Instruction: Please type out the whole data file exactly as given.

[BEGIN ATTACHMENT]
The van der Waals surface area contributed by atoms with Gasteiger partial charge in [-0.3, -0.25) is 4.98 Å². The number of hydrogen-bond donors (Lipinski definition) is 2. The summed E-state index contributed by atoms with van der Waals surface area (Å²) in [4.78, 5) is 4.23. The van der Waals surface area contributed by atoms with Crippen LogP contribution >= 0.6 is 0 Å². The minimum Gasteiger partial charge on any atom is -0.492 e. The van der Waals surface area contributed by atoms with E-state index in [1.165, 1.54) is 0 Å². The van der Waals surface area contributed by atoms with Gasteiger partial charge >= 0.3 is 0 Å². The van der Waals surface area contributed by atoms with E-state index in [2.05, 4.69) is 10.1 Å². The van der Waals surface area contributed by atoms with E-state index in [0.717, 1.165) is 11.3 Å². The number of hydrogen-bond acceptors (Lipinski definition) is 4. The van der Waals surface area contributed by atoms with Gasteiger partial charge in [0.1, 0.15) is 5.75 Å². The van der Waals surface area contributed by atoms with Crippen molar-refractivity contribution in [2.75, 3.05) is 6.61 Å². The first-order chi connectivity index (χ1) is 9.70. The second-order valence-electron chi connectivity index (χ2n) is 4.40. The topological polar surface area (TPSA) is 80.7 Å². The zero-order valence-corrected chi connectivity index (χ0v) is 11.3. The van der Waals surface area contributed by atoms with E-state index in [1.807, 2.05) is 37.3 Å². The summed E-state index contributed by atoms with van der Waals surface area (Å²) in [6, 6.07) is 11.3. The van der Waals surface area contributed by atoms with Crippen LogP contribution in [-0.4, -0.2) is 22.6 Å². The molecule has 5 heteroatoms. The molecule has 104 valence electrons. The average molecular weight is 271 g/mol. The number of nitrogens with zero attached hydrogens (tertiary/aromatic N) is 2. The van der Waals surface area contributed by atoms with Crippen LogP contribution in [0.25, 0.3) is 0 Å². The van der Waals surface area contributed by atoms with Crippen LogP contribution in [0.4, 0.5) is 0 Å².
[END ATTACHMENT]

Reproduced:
The van der Waals surface area contributed by atoms with Gasteiger partial charge in [-0.3, -0.25) is 4.98 Å². The number of hydrogen-bond donors (Lipinski definition) is 2. The summed E-state index contributed by atoms with van der Waals surface area (Å²) in [4.78, 5) is 4.23. The van der Waals surface area contributed by atoms with Crippen LogP contribution >= 0.6 is 0 Å². The minimum Gasteiger partial charge on any atom is -0.492 e. The van der Waals surface area contributed by atoms with E-state index in [1.165, 1.54) is 0 Å². The van der Waals surface area contributed by atoms with Gasteiger partial charge >= 0.3 is 0 Å². The van der Waals surface area contributed by atoms with E-state index in [2.05, 4.69) is 10.1 Å². The van der Waals surface area contributed by atoms with E-state index in [0.717, 1.165) is 11.3 Å². The number of hydrogen-bond acceptors (Lipinski definition) is 4. The van der Waals surface area contributed by atoms with Gasteiger partial charge in [0.1, 0.15) is 5.75 Å². The van der Waals surface area contributed by atoms with Crippen molar-refractivity contribution in [2.75, 3.05) is 6.61 Å². The first-order chi connectivity index (χ1) is 9.70. The second-order valence-electron chi connectivity index (χ2n) is 4.40. The topological polar surface area (TPSA) is 80.7 Å². The zero-order valence-corrected chi connectivity index (χ0v) is 11.3. The van der Waals surface area contributed by atoms with E-state index in [1.807, 2.05) is 37.3 Å². The summed E-state index contributed by atoms with van der Waals surface area (Å²) in [6, 6.07) is 11.3. The van der Waals surface area contributed by atoms with Crippen LogP contribution in [-0.4, -0.2) is 22.6 Å². The molecule has 5 heteroatoms. The molecule has 104 valence electrons. The average molecular weight is 271 g/mol. The number of nitrogens with zero attached hydrogens (tertiary/aromatic N) is 2. The van der Waals surface area contributed by atoms with Crippen LogP contribution in [0.25, 0.3) is 0 Å². The van der Waals surface area contributed by atoms with Crippen LogP contribution in [0.4, 0.5) is 0 Å².